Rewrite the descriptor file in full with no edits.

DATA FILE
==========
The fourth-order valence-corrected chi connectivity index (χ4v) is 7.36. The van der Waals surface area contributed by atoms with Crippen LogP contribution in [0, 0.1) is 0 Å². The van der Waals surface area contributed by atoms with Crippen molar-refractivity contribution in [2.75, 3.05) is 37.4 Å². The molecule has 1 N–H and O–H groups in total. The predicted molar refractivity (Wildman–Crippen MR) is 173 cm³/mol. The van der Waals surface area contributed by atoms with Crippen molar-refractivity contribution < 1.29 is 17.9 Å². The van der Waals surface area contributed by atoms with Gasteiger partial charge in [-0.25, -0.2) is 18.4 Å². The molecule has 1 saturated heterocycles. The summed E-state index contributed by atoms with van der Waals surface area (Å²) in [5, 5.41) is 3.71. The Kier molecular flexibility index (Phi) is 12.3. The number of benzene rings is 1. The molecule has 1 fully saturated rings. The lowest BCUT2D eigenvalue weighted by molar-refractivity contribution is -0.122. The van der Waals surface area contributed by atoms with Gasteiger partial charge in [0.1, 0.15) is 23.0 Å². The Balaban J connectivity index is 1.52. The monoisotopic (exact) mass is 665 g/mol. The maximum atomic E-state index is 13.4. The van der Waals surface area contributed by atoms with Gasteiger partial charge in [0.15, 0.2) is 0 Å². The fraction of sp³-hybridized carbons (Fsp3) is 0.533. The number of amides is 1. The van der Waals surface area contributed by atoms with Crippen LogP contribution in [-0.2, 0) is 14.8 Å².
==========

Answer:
The fourth-order valence-corrected chi connectivity index (χ4v) is 7.36. The van der Waals surface area contributed by atoms with Crippen LogP contribution in [0, 0.1) is 0 Å². The van der Waals surface area contributed by atoms with Crippen molar-refractivity contribution in [2.75, 3.05) is 37.4 Å². The molecule has 1 N–H and O–H groups in total. The predicted molar refractivity (Wildman–Crippen MR) is 173 cm³/mol. The van der Waals surface area contributed by atoms with Crippen molar-refractivity contribution < 1.29 is 17.9 Å². The van der Waals surface area contributed by atoms with Gasteiger partial charge in [-0.25, -0.2) is 18.4 Å². The molecule has 1 saturated heterocycles. The summed E-state index contributed by atoms with van der Waals surface area (Å²) in [5, 5.41) is 3.71. The Kier molecular flexibility index (Phi) is 12.3. The number of benzene rings is 1. The molecule has 1 fully saturated rings. The lowest BCUT2D eigenvalue weighted by molar-refractivity contribution is -0.122. The van der Waals surface area contributed by atoms with Gasteiger partial charge in [0.1, 0.15) is 23.0 Å². The Balaban J connectivity index is 1.52. The monoisotopic (exact) mass is 665 g/mol. The maximum atomic E-state index is 13.4. The van der Waals surface area contributed by atoms with Gasteiger partial charge in [0.15, 0.2) is 0 Å². The fraction of sp³-hybridized carbons (Fsp3) is 0.533. The number of amides is 1. The van der Waals surface area contributed by atoms with Crippen LogP contribution in [-0.2, 0) is 14.8 Å².